Crooked Creek’s Turtles (FBCEC)

Summary:

Crooked Creek is prime turtle real estate. In this hands-on activity, participants will distinguish between terrestrial and aquatic species common to Arkansas and become familiar with biology and behavior of some common Ozark turtles.

Grade Level:

K - 12

Recommended Setting:

Indoor or outdoor classroom

Outdoor Activity:

No

Location:

Fred Berry Conservation Education Center, Yellville, AR

Contact:

Education Program Coordinator, 879-449-3484

Duration:

45 minutes - 1 hour

Suggested Number of Participants:

Up to 30

Special Conditions:

Live animals are used and must be currently available. Inquire.

Objectives:

  • Learn about turtle behavior, characteristics, biology and habitat.
  • Compare and contrast terrestrial and aquatic species of turtles.
  • Examine live turtles (when available).
  • Examine shells and other items from the classroom collection.
  • Understand the role of turtles in our environment.

 

Key Terms*:

Aquatic

Cold-blooded

Ecosystem

Habitat

Terrestrial

 

*See glossary for definations

Materials:

AGFC reptile trading cards

Classroom collection of turtle shells and, if available, live turtles

Turtle posters/Illustrations/photos

 

Background:

More than 15 species of turtles are in Arkansas. Crooked Creek is home to several aquatic turtle species like red-eared sliders, common map turtles, spiny soft-shelled turtles and common snapping turtles. Three-toed box turtles are common terrestrial residents. Like other reptiles, turtles are cold-blooded, have scaly skin and lay eggs.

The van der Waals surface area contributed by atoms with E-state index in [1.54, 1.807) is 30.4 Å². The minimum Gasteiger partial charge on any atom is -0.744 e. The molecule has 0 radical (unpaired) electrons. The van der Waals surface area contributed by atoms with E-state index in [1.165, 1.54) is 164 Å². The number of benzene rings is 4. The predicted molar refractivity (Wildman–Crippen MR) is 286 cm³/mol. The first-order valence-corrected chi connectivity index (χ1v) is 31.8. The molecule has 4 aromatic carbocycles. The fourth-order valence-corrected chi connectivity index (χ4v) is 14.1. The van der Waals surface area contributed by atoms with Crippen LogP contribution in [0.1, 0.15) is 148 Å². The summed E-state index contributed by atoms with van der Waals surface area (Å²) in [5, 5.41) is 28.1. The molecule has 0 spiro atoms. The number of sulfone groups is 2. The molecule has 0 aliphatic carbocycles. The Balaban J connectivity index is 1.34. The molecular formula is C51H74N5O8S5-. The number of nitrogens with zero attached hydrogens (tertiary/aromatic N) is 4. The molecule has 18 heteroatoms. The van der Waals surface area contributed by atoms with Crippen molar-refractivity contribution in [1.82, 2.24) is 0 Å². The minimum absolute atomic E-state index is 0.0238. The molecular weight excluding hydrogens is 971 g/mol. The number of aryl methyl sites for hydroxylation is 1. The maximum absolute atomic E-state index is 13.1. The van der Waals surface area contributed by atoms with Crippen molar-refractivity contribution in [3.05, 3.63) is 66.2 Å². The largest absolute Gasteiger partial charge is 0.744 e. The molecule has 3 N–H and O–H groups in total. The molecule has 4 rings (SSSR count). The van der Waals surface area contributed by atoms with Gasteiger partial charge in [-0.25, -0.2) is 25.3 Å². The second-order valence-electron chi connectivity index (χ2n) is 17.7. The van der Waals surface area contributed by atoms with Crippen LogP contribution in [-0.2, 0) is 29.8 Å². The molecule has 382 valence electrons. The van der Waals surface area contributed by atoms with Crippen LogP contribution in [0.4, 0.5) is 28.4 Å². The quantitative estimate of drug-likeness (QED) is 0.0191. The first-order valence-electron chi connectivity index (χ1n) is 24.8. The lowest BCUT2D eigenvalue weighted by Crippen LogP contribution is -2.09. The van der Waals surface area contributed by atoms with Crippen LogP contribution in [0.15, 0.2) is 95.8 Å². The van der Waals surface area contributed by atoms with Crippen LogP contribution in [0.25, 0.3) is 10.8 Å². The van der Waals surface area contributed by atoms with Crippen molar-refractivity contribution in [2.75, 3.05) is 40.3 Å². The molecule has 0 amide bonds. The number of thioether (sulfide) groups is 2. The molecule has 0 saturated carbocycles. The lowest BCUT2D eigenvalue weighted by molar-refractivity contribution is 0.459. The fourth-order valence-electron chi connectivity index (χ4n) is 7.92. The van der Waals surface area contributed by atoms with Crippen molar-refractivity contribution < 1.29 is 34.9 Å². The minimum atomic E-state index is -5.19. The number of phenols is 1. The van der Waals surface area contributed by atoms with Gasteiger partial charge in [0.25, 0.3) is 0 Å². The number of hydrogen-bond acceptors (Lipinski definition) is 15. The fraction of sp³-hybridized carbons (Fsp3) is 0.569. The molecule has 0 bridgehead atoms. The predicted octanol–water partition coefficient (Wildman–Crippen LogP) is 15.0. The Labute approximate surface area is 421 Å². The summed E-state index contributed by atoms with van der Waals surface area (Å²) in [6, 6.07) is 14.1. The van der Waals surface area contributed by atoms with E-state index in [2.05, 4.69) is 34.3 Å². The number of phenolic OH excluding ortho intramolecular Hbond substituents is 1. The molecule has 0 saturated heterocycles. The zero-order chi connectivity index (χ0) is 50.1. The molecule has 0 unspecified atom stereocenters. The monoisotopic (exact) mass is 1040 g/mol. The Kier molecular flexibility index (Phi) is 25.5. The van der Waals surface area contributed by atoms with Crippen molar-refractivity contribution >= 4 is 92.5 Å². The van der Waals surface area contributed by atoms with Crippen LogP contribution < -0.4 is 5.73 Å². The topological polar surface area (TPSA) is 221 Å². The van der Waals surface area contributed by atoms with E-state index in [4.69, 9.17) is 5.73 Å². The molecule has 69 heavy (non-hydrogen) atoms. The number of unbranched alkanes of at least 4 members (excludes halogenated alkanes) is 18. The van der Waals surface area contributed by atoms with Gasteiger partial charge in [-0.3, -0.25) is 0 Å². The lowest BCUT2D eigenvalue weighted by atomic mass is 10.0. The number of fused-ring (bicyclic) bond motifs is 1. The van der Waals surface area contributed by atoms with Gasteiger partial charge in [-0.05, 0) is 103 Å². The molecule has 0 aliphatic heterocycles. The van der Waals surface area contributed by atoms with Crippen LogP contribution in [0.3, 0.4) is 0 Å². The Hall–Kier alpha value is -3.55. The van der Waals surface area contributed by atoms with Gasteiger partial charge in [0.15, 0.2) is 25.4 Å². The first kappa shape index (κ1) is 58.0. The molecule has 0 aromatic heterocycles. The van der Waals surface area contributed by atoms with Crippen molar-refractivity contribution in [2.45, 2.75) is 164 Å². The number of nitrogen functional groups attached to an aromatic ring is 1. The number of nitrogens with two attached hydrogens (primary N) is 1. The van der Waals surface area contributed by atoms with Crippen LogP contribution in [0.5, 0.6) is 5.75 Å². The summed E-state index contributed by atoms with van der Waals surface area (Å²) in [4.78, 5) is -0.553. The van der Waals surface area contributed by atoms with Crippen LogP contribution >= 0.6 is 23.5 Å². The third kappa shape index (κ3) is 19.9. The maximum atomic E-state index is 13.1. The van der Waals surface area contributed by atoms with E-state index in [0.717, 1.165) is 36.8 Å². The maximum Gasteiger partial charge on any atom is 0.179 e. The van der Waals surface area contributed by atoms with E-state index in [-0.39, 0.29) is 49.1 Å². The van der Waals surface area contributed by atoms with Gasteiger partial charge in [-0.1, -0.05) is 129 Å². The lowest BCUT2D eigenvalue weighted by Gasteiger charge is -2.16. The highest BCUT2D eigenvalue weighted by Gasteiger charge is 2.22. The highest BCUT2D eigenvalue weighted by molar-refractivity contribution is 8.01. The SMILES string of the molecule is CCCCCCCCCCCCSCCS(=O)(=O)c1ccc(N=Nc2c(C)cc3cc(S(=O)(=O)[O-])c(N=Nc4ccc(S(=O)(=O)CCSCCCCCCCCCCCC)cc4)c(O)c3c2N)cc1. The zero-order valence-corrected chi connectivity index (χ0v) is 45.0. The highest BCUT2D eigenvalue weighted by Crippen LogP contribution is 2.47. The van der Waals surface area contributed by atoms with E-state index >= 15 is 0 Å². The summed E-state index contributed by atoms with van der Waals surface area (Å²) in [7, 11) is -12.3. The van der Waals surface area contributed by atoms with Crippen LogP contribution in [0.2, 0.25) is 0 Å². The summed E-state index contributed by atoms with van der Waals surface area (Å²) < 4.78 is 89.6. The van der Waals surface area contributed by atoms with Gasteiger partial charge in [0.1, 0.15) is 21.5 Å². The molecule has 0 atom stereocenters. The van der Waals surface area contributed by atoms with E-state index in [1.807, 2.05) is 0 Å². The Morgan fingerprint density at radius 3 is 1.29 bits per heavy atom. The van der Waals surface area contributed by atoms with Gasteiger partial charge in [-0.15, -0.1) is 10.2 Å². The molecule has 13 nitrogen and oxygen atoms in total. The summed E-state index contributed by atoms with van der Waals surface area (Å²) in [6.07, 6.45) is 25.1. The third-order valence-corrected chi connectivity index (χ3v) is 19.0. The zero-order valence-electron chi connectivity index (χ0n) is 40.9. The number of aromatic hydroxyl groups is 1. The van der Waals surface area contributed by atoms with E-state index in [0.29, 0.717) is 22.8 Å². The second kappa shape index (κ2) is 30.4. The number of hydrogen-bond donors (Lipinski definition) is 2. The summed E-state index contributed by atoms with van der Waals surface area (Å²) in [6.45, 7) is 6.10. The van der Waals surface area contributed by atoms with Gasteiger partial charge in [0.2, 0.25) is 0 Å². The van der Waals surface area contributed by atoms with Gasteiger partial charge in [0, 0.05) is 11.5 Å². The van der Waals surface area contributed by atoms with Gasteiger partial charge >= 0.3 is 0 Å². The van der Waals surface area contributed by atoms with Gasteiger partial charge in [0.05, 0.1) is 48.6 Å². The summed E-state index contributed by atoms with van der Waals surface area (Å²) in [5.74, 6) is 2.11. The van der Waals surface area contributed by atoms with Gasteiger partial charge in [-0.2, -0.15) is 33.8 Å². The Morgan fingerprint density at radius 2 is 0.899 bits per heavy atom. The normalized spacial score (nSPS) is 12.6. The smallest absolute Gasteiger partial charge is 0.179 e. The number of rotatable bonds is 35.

Procedure:

  1. Begin by asking participants about turtles they have seen in the area, describing the turtles and where they saw them.
  2. Introduce the terms “terrestrial” and “aquatic,” and discuss the different habitats.
  3. Show posters, pictures or slide show of Arkansas’ turtles. If available, show live turtles while describing characteristics and adaptations. Display the turtle shell collection (three-toed box turtle, common snapping turtle, map turtle, Mississippi mud turtle and stinkpot turtle) as you discuss features of each shell. Allow participants to examine live turtles, then handle and observe features of the classroom turtle shell collection.
  4. Discuss the decline of turtle populations and the roles of turtles in their ecosystem as well as ways to preserve turtle habitat.

Modifications:

Play a modified version of Turtle Hurdles from Aquatic WILD, page 158.

Review:

  • Compare and contrast aquatic turtles to terrestrial turtles.
  • What are some characteristics all turtles share?
  • List three turtle species found in or near Crooked Creek, and describe each one’s habitat needs.

Resources:

Glossary:

Aquatic – consisting of or relating to water; living or growing in, on or near the water

 

Cold blooded (ectothermic) – relating to an organism that regulates its body temperature by exchanging heat with its surroundings

 

Ecosystem – plants and animals interacting with each other and their physical environment

 

Habitat – an arrangement of food, water, shelter or cover, and space suitable to animals’ needs

 

Terrestrial – living on or in the ground